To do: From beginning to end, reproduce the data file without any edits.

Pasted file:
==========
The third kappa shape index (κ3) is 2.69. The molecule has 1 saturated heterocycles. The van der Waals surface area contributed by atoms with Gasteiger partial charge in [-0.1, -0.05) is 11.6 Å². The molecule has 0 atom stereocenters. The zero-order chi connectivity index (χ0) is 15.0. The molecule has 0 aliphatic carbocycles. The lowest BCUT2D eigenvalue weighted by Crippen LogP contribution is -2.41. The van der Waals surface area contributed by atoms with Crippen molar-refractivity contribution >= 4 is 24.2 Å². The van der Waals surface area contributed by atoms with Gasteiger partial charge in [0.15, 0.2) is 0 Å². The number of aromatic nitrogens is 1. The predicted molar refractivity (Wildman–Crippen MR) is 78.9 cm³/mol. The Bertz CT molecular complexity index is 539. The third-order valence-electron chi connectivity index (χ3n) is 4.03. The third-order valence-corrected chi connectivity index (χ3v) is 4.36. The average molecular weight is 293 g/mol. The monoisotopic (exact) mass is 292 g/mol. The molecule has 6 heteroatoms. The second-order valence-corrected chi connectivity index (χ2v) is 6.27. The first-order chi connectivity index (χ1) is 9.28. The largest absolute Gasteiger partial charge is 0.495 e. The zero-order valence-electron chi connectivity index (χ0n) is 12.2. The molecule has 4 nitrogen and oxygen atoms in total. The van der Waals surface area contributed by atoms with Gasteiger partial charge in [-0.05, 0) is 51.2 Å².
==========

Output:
The third kappa shape index (κ3) is 2.69. The molecule has 1 saturated heterocycles. The van der Waals surface area contributed by atoms with Gasteiger partial charge in [-0.1, -0.05) is 11.6 Å². The molecule has 0 atom stereocenters. The zero-order chi connectivity index (χ0) is 15.0. The molecule has 0 aliphatic carbocycles. The lowest BCUT2D eigenvalue weighted by Crippen LogP contribution is -2.41. The van der Waals surface area contributed by atoms with Crippen molar-refractivity contribution >= 4 is 24.2 Å². The van der Waals surface area contributed by atoms with Gasteiger partial charge in [0.15, 0.2) is 0 Å². The number of aromatic nitrogens is 1. The predicted molar refractivity (Wildman–Crippen MR) is 78.9 cm³/mol. The Bertz CT molecular complexity index is 539. The third-order valence-electron chi connectivity index (χ3n) is 4.03. The third-order valence-corrected chi connectivity index (χ3v) is 4.36. The average molecular weight is 293 g/mol. The monoisotopic (exact) mass is 292 g/mol. The molecule has 6 heteroatoms. The second-order valence-corrected chi connectivity index (χ2v) is 6.27. The first-order chi connectivity index (χ1) is 9.28. The largest absolute Gasteiger partial charge is 0.495 e. The zero-order valence-electron chi connectivity index (χ0n) is 12.2. The molecule has 4 nitrogen and oxygen atoms in total. The van der Waals surface area contributed by atoms with Gasteiger partial charge in [-0.05, 0) is 51.2 Å².